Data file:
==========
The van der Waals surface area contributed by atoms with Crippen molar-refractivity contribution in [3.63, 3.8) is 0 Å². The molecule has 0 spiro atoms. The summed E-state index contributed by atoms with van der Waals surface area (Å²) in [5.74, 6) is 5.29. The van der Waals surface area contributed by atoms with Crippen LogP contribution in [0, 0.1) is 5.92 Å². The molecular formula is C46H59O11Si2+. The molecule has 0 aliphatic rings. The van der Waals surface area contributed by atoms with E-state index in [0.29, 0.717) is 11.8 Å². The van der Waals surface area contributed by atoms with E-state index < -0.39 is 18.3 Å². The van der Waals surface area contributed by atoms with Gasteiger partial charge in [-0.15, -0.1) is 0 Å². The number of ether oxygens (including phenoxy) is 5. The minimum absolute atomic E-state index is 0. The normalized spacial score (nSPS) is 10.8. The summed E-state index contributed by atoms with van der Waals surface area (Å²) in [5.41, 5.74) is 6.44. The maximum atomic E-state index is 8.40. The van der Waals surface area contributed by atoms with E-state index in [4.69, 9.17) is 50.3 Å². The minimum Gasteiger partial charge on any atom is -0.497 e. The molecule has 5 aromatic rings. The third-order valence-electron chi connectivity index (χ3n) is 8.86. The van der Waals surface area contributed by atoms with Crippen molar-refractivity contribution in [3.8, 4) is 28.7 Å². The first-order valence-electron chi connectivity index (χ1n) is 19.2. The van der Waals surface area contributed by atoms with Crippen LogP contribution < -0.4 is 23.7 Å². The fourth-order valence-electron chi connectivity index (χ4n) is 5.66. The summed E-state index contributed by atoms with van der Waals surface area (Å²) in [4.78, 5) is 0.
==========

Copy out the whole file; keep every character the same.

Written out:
The van der Waals surface area contributed by atoms with Crippen molar-refractivity contribution in [3.63, 3.8) is 0 Å². The molecule has 0 spiro atoms. The summed E-state index contributed by atoms with van der Waals surface area (Å²) in [5.74, 6) is 5.29. The van der Waals surface area contributed by atoms with Crippen LogP contribution in [0, 0.1) is 5.92 Å². The molecular formula is C46H59O11Si2+. The molecule has 0 aliphatic rings. The van der Waals surface area contributed by atoms with E-state index in [0.29, 0.717) is 11.8 Å². The van der Waals surface area contributed by atoms with E-state index < -0.39 is 18.3 Å². The van der Waals surface area contributed by atoms with Gasteiger partial charge in [-0.15, -0.1) is 0 Å². The number of ether oxygens (including phenoxy) is 5. The minimum absolute atomic E-state index is 0. The normalized spacial score (nSPS) is 10.8. The summed E-state index contributed by atoms with van der Waals surface area (Å²) in [5.41, 5.74) is 6.44. The maximum atomic E-state index is 8.40. The van der Waals surface area contributed by atoms with E-state index in [4.69, 9.17) is 50.3 Å². The minimum Gasteiger partial charge on any atom is -0.497 e. The molecule has 5 aromatic rings. The third-order valence-electron chi connectivity index (χ3n) is 8.86. The van der Waals surface area contributed by atoms with Crippen molar-refractivity contribution in [3.8, 4) is 28.7 Å². The first-order valence-electron chi connectivity index (χ1n) is 19.2. The van der Waals surface area contributed by atoms with Crippen LogP contribution < -0.4 is 23.7 Å². The fourth-order valence-electron chi connectivity index (χ4n) is 5.66. The summed E-state index contributed by atoms with van der Waals surface area (Å²) in [4.78, 5) is 0.